Here's a piece of mail we recently received at Language Log Plaza, from a correspondent who shall remain nameless so as not to inflame the ire of his already ireful boss:
I'm a first year reporter at a small town daily newspaper. I recently filed a story regarding a town's burning ordinance. In the story, I wrote that the town's burning ordinance was stricter than the state law. My editor read the story, and he was quick to point out that stricter isn't a word.
It is a word. Yet, my editor does not think so. At some point in his education, I assume, he was told that more strict and most strict are preferred to stricter and strictest.
Any idea from where this rule derives? Did Strunk and White advise more strict? Is this standard usage? Would the strictest of the strict prescriptivists tell me I am wrong and my editor is correct?
After conducting a quick poll of fellow Language Loggers, I can report a clear consensus: not only is the editor mistaken about the unacceptability of stricter, he's also flat-out nuts.
Okay, perhaps he's not nuts, but editorial power has clearly gone to his head, leading him down the road of stylistic tyranny. What possible objection could the editor have to stricter, to the extent that he would deem it "not a word"? It's a simple enough matter to find examples of its use by Shakespeare, Hawthorne, Austen, Hardy, Dickens, and any number of other notable English writers (see the list at the end of the post). And a moment on Google News or Yahoo News will find many thousands of hits for stricter in text recently produced by journalistic institutions near and far.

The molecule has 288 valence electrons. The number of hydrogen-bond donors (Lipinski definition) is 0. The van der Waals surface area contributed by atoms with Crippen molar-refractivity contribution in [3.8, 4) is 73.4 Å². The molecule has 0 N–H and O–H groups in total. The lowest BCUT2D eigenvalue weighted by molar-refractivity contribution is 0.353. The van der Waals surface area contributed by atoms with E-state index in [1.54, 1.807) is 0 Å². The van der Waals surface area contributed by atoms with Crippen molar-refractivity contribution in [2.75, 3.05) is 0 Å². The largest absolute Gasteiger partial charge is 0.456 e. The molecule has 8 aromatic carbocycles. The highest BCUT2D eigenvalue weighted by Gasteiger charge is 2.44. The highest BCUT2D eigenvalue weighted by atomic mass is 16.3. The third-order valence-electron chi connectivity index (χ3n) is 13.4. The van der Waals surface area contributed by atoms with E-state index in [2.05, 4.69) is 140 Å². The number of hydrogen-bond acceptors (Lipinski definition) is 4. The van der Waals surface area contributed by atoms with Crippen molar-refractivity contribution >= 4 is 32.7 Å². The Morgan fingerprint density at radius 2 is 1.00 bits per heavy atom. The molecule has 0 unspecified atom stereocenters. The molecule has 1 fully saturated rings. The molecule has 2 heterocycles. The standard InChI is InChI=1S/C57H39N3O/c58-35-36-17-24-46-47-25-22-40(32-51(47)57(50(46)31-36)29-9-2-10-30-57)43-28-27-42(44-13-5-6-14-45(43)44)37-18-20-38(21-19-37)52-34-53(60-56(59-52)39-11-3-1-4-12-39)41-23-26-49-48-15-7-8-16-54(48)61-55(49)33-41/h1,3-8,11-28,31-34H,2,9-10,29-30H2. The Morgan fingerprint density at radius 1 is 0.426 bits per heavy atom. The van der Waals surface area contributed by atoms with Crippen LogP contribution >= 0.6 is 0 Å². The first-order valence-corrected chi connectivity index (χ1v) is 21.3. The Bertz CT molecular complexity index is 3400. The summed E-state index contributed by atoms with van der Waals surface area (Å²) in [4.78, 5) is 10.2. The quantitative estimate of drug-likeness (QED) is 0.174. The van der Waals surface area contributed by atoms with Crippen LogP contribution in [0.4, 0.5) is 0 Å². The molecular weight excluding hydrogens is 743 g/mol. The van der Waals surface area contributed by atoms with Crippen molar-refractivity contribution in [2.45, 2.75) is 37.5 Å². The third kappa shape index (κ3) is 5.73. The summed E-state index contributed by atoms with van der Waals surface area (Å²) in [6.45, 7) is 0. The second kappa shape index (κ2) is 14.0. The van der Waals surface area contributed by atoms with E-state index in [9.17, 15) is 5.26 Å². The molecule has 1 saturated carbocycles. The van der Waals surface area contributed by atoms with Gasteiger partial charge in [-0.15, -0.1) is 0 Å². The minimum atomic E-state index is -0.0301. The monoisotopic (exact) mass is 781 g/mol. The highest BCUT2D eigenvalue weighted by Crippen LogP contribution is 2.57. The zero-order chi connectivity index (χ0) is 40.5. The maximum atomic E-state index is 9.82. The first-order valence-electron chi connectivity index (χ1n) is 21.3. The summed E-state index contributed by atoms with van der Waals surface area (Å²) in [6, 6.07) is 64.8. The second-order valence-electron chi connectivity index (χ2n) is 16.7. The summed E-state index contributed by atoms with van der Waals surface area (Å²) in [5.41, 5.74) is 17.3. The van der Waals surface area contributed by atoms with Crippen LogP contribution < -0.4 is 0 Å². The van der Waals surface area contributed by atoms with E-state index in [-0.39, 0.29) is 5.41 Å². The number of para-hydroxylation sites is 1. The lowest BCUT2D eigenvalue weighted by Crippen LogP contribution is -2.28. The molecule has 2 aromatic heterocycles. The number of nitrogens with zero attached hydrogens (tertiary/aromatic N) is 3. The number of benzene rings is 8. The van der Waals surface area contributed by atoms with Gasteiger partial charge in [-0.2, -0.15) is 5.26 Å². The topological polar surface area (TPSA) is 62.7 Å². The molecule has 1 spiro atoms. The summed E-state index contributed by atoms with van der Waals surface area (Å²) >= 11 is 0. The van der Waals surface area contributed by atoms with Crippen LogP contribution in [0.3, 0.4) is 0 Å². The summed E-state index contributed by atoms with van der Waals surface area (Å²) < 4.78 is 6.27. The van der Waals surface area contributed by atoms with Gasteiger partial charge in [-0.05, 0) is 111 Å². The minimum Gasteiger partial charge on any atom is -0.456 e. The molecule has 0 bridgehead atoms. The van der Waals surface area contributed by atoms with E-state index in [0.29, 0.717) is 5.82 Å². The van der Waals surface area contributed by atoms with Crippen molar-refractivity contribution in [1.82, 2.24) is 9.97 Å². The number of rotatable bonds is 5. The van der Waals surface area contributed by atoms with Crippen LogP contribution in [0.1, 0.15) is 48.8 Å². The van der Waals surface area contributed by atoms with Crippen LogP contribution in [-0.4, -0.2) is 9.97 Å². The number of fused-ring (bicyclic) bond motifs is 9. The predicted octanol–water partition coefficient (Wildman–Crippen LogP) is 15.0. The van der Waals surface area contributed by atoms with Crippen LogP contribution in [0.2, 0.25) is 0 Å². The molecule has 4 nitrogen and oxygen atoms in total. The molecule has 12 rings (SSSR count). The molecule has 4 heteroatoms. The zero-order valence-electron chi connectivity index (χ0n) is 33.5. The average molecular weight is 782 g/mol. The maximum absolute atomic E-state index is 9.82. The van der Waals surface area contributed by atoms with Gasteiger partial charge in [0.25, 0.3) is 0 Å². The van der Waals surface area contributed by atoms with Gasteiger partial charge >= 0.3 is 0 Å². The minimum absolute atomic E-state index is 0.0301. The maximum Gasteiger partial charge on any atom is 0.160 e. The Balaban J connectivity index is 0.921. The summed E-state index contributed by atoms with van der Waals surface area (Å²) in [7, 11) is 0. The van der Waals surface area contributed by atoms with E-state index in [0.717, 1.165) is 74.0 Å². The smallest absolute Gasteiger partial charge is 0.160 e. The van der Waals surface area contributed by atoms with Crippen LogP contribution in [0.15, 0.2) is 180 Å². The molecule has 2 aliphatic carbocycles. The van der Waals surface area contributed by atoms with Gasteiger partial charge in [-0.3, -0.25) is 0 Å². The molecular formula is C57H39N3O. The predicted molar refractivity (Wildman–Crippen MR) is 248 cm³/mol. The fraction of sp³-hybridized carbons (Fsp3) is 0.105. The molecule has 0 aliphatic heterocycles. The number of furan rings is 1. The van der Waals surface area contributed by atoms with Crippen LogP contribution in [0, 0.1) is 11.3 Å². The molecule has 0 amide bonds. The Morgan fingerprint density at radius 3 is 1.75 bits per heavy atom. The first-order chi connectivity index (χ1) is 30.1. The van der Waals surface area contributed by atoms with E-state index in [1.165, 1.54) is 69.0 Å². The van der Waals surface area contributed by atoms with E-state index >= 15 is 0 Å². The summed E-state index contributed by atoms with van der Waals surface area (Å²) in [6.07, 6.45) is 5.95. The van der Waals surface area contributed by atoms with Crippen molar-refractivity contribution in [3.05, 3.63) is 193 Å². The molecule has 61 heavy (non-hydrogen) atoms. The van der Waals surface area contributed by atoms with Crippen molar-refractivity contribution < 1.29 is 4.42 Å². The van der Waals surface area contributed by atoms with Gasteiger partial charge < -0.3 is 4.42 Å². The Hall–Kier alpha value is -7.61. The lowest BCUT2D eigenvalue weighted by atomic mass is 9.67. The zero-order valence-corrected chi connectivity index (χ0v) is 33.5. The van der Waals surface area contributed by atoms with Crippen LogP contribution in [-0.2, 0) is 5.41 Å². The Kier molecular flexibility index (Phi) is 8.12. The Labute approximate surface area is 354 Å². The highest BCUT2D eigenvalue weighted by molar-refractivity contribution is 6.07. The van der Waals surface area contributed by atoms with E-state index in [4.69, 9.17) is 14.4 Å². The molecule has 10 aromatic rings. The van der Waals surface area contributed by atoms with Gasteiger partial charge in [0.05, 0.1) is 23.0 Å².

As readers of the New York Times now know, we here at Language Log enjoy "coming down hard on rules that ignore linguistic facts," as Michael Erard put it. And an arbitrary ruling against the word stricter is just about as ignorant of linguistic facts as it gets. But we also seek to understand the basis for even the most capricious fiat about language. Perceptions about "proper" usage, no matter how misguided, can still tell us a great deal about how we seek to structure our linguistic consciousness.
In the case of stricter, it's helpful to return to Geoff Pullum's Feb. 2004 post about another contentious comparative, wronger. As Geoff writes, we usually have no problem inflecting monosyllabic adjectives with the comparative suffix -er or the superlative suffix -est. Nonetheless, there are certain monosyllabic adjectives that never take a comparative or superlative inflection (like, loathe, worth), and others that rarely do (cross, ill, real, fake, wrong). But we could consider a third class of monosyllables that are deemed improper by some and not by others. It's usually adjectives of two syllables that elicit these grey-area judgments (e.g., often, common, pleasant), but there could very well be some monosyllabic adjectives that also fit the bill.
And it turns out that the dictatorial editor isn't the only person who has a problem with stricter. When a question came up a few years ago on the Usenet newsgroup alt.english.usage over whether to use stricter or more strict in a particular sentence, Carter Jefferson wrote:
I can't think of a rule that would preclude the use of either. I suspect I used "more strict" to give the sentence better rhythm. Also, "strict" is one of those words that for some reason sounds complete in itself (to me). Using the comparative seems to me to weaken it. I have absolutely no rationale for this.